If bursts of blue and gold explode this July 4th in your city’s night sky, chances are that UC Berkeley students and alumni are on the fireworks crew. And it all started with a cannon.
Of the estimated 100-plus members of the campus community, which includes alumni, who will help produce pyrotechnic spectaculars this week, about 40 were once Berkeley cannoneers — student guardians of the California Victory Cannon that’s fired from its platform on Tightwad Hill during Cal football games and at commencement.
A cannoneer’s one-year stint includes keeping secret the storage spot of the treasured campus icon, which has been stolen three times. A subset of the student Rally Committee, the close-knit cannoneers — about 70 in all — date back to 1963, when the cannon debuted at the Big Game rally.
“We’re a family that takes care of each other,” says Maya Goehring-Harris, Berkeley’s associate director of external relations for University Development and Alumni Relations, who was a cannoneer in the mid-1990s. “A lot of former cannoneers come back to the Bay Area to do fireworks shows. Once you’ve done one, they’re addictive. There’s a lot of physical labor, but when the crowd applauds, it’s a magical moment.”
Goehring-Harris, who will set off fireworks at Great America on July 5, describes Berkeley cannoneers as people who “care beyond themselves to do cool things for other people.”
“Every time we fire the cannon, it’s about students celebrating being together, being alive, being fiery and hopefully winning the game. The July 4th jobs are similar,” says current cannoneer Allison Weber, a transfer student from Mammoth Lakes who’s majoring in conservation and resource studies. “Fireworks are loud, big and beautiful, making you feel like you are all those things, and somehow so small, as well.”
She’ll be on a fireworks crew in Foster City on July 4 and later in the week at the Colusa Casino Resort. The hours Weber logs will help move her closer to acquiring a pyrotechnic operator’s license, required to transport and handle explosives, from the Office of the State Fire Marshal.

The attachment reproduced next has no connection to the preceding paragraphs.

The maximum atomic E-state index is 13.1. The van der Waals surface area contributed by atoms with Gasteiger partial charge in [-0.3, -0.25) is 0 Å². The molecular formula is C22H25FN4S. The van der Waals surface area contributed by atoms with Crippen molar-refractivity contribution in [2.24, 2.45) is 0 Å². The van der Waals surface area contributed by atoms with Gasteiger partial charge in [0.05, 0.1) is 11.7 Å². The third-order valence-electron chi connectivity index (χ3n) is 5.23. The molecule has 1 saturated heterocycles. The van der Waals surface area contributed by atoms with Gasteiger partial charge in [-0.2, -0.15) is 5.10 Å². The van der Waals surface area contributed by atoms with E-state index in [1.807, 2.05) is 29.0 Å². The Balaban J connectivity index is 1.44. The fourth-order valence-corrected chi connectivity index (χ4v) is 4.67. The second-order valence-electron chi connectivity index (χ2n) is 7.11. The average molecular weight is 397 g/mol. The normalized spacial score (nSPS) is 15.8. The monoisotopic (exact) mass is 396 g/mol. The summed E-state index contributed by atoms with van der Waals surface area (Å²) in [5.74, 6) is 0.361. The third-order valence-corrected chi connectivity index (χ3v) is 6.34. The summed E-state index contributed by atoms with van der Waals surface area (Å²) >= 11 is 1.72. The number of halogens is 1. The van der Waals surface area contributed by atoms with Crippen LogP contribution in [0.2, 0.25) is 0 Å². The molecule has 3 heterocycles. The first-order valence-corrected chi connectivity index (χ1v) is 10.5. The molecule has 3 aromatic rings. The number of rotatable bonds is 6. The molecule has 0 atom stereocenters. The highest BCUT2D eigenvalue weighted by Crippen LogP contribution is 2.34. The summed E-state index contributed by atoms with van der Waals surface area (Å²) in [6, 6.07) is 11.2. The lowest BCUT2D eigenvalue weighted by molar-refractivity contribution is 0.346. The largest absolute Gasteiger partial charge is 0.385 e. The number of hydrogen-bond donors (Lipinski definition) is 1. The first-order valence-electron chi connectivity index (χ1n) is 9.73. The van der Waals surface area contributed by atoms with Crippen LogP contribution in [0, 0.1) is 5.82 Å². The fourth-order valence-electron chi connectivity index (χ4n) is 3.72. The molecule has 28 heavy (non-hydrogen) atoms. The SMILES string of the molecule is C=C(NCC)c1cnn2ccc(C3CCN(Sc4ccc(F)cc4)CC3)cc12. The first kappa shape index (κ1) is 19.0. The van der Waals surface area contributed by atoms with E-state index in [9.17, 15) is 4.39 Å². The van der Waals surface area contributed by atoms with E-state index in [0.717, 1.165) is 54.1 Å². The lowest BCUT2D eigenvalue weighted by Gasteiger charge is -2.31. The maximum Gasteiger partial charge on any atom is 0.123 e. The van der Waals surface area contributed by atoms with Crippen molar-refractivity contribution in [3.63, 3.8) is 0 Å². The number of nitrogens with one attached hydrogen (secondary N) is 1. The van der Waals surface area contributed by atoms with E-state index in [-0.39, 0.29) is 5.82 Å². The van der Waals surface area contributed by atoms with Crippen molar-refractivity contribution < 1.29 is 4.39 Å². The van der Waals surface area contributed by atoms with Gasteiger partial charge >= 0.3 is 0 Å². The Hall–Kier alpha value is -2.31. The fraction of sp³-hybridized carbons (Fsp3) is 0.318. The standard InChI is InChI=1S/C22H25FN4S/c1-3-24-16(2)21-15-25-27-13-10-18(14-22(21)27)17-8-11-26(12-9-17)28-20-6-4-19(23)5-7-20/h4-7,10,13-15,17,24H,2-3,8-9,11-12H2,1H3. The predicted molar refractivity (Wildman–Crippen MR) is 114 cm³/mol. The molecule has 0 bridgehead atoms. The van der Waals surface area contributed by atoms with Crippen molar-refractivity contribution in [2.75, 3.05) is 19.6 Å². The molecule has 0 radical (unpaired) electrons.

Goehring-Harris, the primary licensee who oversees Berkeley’s cannon fire, says safety is the top priority. She makes sure the Bureau of Alcohol, Tobacco and Firearms’ regulations are obeyed at Berkeley and that protective gear — goggles, ear protection, non-flammable clothing, hard hats and closed-toe shoes — is worn to satisfy the Occupational Safety and Health Administration.
No projectiles are fired from Tightwad Hill, a well-known spot above California Memorial Stadium to watch football for free. Instead, the cannon’s smoky, fiery blasts occur when mini fireworks containing volatile flash powder and attached to the barrel’s tip are exploded via an electrical firing system.
A haven on Tightwad Hill
The 600-pound cannon, with its gold-painted barrel and blue wheels, was a gift from the Class of 1964. During the 1960s, cannons were the rage at many colleges and universities, and Berkeley students built theirs with San Francisco fire truck wheels, wood from a Napa winery and a barrel.
But while Berkeley’s cannon was a staple for years on the stadium’s sidelines, a serious accident at a Stanford University football game on Nov. 7, 1970, resulted in the old Pac-8 Conference banning pyrotechnics inside all its teams’ stadiums. Stanford’s cannon unexpectedly fired while being reloaded, propelling the ramrod — used to stuff flash powder into the barrel — about 130 yards toward the field. Two Stanford cannoneers were hospitalized with burns.
While other Pac-8 universities stopped using cannons, Berkeley’s was moved to Tightwad Hill by the Rally Committee, and its use resumed during games. At first, it sat on a platform built out of furniture from a freshman’s room in Bowles Hall, near the stadium. Later, a concrete and stone structure paid for by the cannoneers replaced the makeshift wooden one.
Ryan Dana, 2018-2019 chair of the Rally Committee and a former cannoneer, says that, while a cannon can be viewed as a military symbol, to him, Berkeley’s “displays the everlasting tradition of Cal students finding alternative solutions and never taking ‘no’ for an answer.”
Adds Weber, “It’s a student symbol. It was bought for students by students. It’s a source of comfort — all the Old Blues love to hear it. When it fires, it’s important to them.”
Berkeley’s cannoneers first were recruited to work at fireworks shows by the now-defunct Thunderbolt Fireworks Co., which supplied burst charges for the cannon. Today, students and alumni typically participate in Pyro Spectaculars shows, either as paid crew leaders or volunteers, and some of them do it as part of the two-year apprenticeship required to earn a pyrotechnic operator’s license.
At Berkeley, staffer Goehring-Harris, who’s always loved fire — “I was the kid who played with matches in the bathtub when I was three or four,” she says — has the official title of campus pyrotechnician in her job description. Off campus, she’s been on and led countless fireworks crews — at San Francisco Giants and Oakland A’s games, in cities ranging from Monterey to Yountville to Martinez, and at New Year’s Eve shows, county fairs, Central Valley concerts, amusement parks and high school homecoming celebrations.